Just as broadcasters and columnists have been bashing tonight’s Arizona Cardinals-Pittsburgh Steelers matchup in Super Bowl XLIII in Tampa, veteran sports marketing expert Bob Dorfman isn’t seeing a lot of Madison Avenue power in the players either.
In his annual Super Bowl Sports Marketers’ Scouting Report, Dorfman, who is executive vice president at San Francisco’s Baker Street Advertising, puts only Steelers QB Ben Roethlisberger in the “touchdown” category of marketability.
“Though he lacks Peyton Manning’s charm and Tom Brady’s glam, Big Ben has a rugged, blue-collar appeal that matches well with any product that gets a tough job done without a lot of flash or hoopla—like power tools, trucks, deodorants, or cold and flu remedies,” Dorfman wrote.
Excedrin or Advil since he recently suffered a concussion, Dorfman suggests.
“And though a “Roethlis-burger” has been served in various Pittsburgh area joints, it may be time to take it national via McDonald’s or Burger King. In just his fifth year in the NFL, there’s no ceiling on Big Ben’s football—and marketing—future,” Dorfman said.
He gives “field goal” status to Cardinals QB quarterback Kurt Warner; Steelers safety Troy Polamalu and Cardinals wide receiver Larry Fitzgerald.
“Warner’s rags-to-riches story—from supermarket to Super Bowl—would make a fine biopic, his large family would fit well in a minivan campaign, and his good looks could work handsomely for any men’s grooming product,” Dorfman wrote. “At 37, he may not be the best choice to appeal to the coveted “male 18-34” demographic, but for more mature audiences, Warner could be an effective pitchman—especially if he can lead his Cardinals to an upset win on Super Sunday.”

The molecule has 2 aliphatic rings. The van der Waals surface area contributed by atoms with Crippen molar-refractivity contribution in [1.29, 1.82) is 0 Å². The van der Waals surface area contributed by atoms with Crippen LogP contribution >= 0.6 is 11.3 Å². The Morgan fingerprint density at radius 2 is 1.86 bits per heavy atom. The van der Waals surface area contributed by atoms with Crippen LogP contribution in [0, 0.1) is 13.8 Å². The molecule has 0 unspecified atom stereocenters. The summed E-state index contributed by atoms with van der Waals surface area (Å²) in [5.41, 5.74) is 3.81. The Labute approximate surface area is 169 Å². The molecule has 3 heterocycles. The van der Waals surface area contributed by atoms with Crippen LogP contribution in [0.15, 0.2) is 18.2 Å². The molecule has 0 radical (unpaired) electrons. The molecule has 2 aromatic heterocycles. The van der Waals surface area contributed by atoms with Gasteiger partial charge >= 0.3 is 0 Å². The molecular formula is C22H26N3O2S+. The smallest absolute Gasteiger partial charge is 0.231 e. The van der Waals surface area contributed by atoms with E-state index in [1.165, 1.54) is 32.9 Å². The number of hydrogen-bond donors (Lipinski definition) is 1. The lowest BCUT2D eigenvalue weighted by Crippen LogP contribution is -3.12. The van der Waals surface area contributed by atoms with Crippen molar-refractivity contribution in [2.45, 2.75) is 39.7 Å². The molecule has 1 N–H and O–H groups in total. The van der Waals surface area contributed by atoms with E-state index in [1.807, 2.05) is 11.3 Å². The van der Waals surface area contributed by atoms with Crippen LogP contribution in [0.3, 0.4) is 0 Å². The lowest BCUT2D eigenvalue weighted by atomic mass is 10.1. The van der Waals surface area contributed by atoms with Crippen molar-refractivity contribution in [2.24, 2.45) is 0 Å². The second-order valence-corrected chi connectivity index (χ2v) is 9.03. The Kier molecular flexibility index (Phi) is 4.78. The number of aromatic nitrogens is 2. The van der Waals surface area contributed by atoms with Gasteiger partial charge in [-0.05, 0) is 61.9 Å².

If you’ve been following the pre-Super Bowl advertising hype, you already know that Polamalu is featured in a Coke Zero remake – of sorts – of Coke’s famous Mean Joe Greene spot to air during the big game. Yes, the spot was made long before it was known Polamalu would be playing in the game.
“Intense on the field, soft-spoken off, Troy’s trademark flowing locks belong in a Pert shampoo ad. And the way he flies all over the field could qualify him for an American Airlines commercial, or a Dodge “Ram Tough” truck ad,” Dorfman said.
And then he asks, “And wouldn’t you love to see Polamalu and Larry Fitzgerald together in an ad, getting hairstyle makeovers from Paul Mitchell?”
More hair spots for Fitzgerald, Dorfman says. “Fitzgerald’s signature dreads could make a compelling hair care demo, his great smile could sell Crest toothpaste, and his good hands could score big for Allstate. T-Mobile might even consider replacing Charles Barkley with Fitzgerald in their “Fave 5” campaign. How about a spot with T.O. trying to make it onto Larry’s shortlist?”